Tflop machine, do you guess you can SELL that for a couple of
hundreds of dollars?

Just transport costs already will be more expensive than a single gpu  

Intel cannot compete with that in HPC for the stuff that needs  
bandwidth and doesn't care for latency. as at a new proces technology,
they first go produce a few FPGA cpu's, and after that they produce  
worlds fastest CPU. So there is simply no window in
time to use the latest proces technology for a HPC vector type chip.  
That's why AMD-ATI and Nvidia will win that contest handsdown.

And we sure hope intel will keep selling its cpu's very well, which  
if it is the case means that this won't change.

After all they already make cash on majority of supercomputers as  
each node also usually has 2 Xeon cpu's which go for a multiple of  
the price
of the GPU that's in the box...

>>> In any case, by acquiring their IP it is a step forward towards SoC
>>> (System on
>>> Chip). A preliminary step (building block) for the Exascale
>>> strategy and for
>>> low cost enterprise/cloud solutions.
> Yes.
>> Not with intel. Intel sells fast equipment yet it has a huge price
>> always,
>> about the opposite of infiniband which is a dirt cheap technology.
> Must use Shakespeare for this takedown:  Methinks thou dost protesteth
> too much ...
>> I guess we must see this much simpler. At such a giant as intel,
>> paying a bit over 100 million is peanuts.
>> Probably less than what they would need to pay for royalties to a
>> manufacturer owning a bunch of patents
>> in the ethernet NIC area; the HPC intel gets 'for free'.
> So ... exactly what are the existing intel 10GbE NIC's then ... Swiss
> Cheese?  I see a fair number of vendors licensing Intel's IP, or, more
> to the point, using Intel silicon (hint: this might be a good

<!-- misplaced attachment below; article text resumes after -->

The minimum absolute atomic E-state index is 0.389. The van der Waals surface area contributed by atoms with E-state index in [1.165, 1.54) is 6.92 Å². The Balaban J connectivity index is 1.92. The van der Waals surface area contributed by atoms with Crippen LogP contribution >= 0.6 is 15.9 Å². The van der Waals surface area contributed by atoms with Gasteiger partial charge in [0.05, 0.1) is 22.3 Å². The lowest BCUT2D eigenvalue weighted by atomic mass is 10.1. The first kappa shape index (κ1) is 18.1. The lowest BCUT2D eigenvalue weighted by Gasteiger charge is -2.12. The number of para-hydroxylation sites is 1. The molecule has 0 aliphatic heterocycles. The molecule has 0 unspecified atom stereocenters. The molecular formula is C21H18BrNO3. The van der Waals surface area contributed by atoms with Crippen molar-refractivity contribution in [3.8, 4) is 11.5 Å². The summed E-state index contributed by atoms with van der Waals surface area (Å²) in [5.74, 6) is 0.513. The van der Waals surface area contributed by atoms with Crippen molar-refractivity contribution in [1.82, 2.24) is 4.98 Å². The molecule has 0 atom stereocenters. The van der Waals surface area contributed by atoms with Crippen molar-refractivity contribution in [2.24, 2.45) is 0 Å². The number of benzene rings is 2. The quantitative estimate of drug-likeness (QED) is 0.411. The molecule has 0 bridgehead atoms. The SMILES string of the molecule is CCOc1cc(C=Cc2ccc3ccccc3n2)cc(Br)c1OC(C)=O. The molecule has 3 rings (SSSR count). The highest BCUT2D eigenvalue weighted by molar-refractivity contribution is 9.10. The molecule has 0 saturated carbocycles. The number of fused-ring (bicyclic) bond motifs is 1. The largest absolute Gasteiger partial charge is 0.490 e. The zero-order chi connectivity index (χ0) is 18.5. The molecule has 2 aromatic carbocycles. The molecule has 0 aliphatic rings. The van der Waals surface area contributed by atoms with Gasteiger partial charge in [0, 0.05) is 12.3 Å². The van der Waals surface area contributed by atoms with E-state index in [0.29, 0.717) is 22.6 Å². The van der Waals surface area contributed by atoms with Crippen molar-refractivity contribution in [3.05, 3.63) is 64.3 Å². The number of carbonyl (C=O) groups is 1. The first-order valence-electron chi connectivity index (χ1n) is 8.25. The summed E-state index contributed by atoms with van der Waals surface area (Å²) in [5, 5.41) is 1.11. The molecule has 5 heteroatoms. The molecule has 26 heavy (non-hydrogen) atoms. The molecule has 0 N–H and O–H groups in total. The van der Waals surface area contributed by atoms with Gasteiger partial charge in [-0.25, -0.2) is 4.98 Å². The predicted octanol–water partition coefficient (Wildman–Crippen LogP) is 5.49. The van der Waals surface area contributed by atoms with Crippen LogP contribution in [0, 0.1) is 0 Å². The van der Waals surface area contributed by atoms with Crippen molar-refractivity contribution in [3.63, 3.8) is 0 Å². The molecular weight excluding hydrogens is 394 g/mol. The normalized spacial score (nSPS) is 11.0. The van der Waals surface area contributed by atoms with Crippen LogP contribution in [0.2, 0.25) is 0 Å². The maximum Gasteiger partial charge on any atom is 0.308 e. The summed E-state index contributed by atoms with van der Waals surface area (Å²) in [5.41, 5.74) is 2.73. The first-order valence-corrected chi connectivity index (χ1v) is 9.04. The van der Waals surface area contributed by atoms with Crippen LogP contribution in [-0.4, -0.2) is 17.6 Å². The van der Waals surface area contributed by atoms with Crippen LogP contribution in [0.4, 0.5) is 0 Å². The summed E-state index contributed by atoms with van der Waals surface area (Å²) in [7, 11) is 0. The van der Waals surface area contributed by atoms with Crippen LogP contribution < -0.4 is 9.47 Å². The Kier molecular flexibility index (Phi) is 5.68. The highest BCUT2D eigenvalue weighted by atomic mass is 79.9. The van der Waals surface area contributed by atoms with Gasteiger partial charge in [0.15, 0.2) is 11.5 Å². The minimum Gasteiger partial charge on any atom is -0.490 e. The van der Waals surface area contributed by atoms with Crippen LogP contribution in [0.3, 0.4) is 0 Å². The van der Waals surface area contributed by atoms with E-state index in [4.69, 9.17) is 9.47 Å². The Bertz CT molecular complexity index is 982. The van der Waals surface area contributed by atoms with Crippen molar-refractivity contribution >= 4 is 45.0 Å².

> reason for
> the acquisition) to build their stuff...
>> Allows them to produce maybe a 10 gigabit ethernet NIC dirt cheap
> ... which they have been doing for years ...
>> without needing to pay royalties to qlogic.
> ... not sure they were, but its possible Qlogic has 10GbE IP that  
> Intel
> licenses, but this transaction was about ... Infiniband ...
> [...]
>> meanwhile ethernet is total crucial to have low latency for the
>> financial world, as they can make dozens of billions a year by being
>> faster
>> than others at exchanges.
> Errr ... given that this is one of our core markets, don't mind if I
> note that latency is critical to these players, so proximity to the
> exchange, and reliable and deterministic latency is absolutely  
> critical.
>   There are switches that are doing 300ns port to port in the Ethernet
> space now.  With the NICs, you are looking in the 2-ish microsecond
> regime.  These are not cheap.
> Compare this to QDR.  1 microsecond +/- some.
> Which has lower latency?
> There are many reasons why exchanges (mostly) aren't on IB.  A few of
> them are even valid technical reasons.  Historical momentum, and
> conservative approaches to new technology rank pretty high.  So  
> does the
> inability to generally export IB far and wide.  And the complexity of
> the stack.  Ethernet is (almost) plug and play.  Its just a network.
> IB is sort of kind of plug, install OFED, and play for a while over
> IPoIB until you can recode for some of the RDMA bits.  And don't  
> try to
> run file systems and other things with lots of traffic over IPoIB.  It
> leaks and gradually you will catch some cool ... surprises.
> Honestly, its a shame that IPoIB never really got the attention it
> deserved like the other elements of the IB stack did.  Getting a rock
> solid IP implementation atop a fast/low latency net could have driven
> many design wins outside of HPC.  And would have been a gateway
> drug^H^H^H^Htechnology for using the other stack elements.
> -- 
> Joseph Landman, Ph.D
> Founder and CEO
> Scalable Informatics Inc.
> email: landman at scalableinformatics.com
> web  : http://scalableinformatics.com
>         http://scalableinformatics.com/sicluster
> phone: +1 734 786 8423 x121
> fax  : +1 866 888 3112
> cell : +1 734 612 4615